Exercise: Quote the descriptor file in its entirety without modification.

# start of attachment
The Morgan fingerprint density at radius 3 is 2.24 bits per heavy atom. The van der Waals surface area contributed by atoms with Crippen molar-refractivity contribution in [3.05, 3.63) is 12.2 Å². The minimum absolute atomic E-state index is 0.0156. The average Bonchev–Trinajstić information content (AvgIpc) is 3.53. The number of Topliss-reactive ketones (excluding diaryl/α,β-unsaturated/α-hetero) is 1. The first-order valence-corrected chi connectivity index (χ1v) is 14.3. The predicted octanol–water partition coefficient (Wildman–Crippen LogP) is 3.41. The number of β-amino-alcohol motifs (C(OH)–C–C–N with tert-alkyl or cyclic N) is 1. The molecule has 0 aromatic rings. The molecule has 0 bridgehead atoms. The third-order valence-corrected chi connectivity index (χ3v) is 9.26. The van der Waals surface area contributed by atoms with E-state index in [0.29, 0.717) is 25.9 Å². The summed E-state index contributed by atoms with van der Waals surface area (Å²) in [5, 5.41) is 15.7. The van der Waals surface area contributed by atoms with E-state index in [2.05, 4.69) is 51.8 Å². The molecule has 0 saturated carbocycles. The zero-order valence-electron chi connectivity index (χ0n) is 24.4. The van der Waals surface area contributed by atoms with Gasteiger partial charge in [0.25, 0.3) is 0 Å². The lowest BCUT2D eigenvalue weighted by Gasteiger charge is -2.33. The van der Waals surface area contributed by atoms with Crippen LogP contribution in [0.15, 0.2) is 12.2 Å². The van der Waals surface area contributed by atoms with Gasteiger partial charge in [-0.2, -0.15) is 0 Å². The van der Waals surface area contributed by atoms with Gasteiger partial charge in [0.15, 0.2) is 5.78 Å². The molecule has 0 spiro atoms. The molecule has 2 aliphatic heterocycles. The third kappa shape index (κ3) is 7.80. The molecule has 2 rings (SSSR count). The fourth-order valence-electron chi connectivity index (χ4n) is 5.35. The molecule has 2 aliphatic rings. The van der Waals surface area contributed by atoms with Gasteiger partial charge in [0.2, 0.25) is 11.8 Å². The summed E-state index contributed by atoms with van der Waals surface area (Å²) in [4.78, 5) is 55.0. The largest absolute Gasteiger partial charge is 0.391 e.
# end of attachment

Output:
The Morgan fingerprint density at radius 3 is 2.24 bits per heavy atom. The van der Waals surface area contributed by atoms with Crippen molar-refractivity contribution in [3.05, 3.63) is 12.2 Å². The minimum absolute atomic E-state index is 0.0156. The average Bonchev–Trinajstić information content (AvgIpc) is 3.53. The number of Topliss-reactive ketones (excluding diaryl/α,β-unsaturated/α-hetero) is 1. The first-order valence-corrected chi connectivity index (χ1v) is 14.3. The predicted octanol–water partition coefficient (Wildman–Crippen LogP) is 3.41. The number of β-amino-alcohol motifs (C(OH)–C–C–N with tert-alkyl or cyclic N) is 1. The molecule has 0 aromatic rings. The molecule has 0 bridgehead atoms. The third-order valence-corrected chi connectivity index (χ3v) is 9.26. The van der Waals surface area contributed by atoms with E-state index in [0.29, 0.717) is 25.9 Å². The summed E-state index contributed by atoms with van der Waals surface area (Å²) in [5, 5.41) is 15.7. The van der Waals surface area contributed by atoms with E-state index in [2.05, 4.69) is 51.8 Å². The molecule has 0 saturated carbocycles. The zero-order valence-electron chi connectivity index (χ0n) is 24.4. The van der Waals surface area contributed by atoms with Gasteiger partial charge in [0.25, 0.3) is 0 Å². The lowest BCUT2D eigenvalue weighted by Gasteiger charge is -2.33. The van der Waals surface area contributed by atoms with Crippen LogP contribution in [0.15, 0.2) is 12.2 Å². The van der Waals surface area contributed by atoms with Gasteiger partial charge in [-0.2, -0.15) is 0 Å². The van der Waals surface area contributed by atoms with Gasteiger partial charge in [0.15, 0.2) is 5.78 Å². The molecule has 0 spiro atoms. The molecule has 2 aliphatic heterocycles. The third kappa shape index (κ3) is 7.80. The molecule has 2 rings (SSSR count). The fourth-order valence-electron chi connectivity index (χ4n) is 5.35. The molecule has 2 aliphatic rings. The van der Waals surface area contributed by atoms with Gasteiger partial charge in [0.2, 0.25) is 11.8 Å². The summed E-state index contributed by atoms with van der Waals surface area (Å²) in [4.78, 5) is 55.0. The largest absolute Gasteiger partial charge is 0.391 e.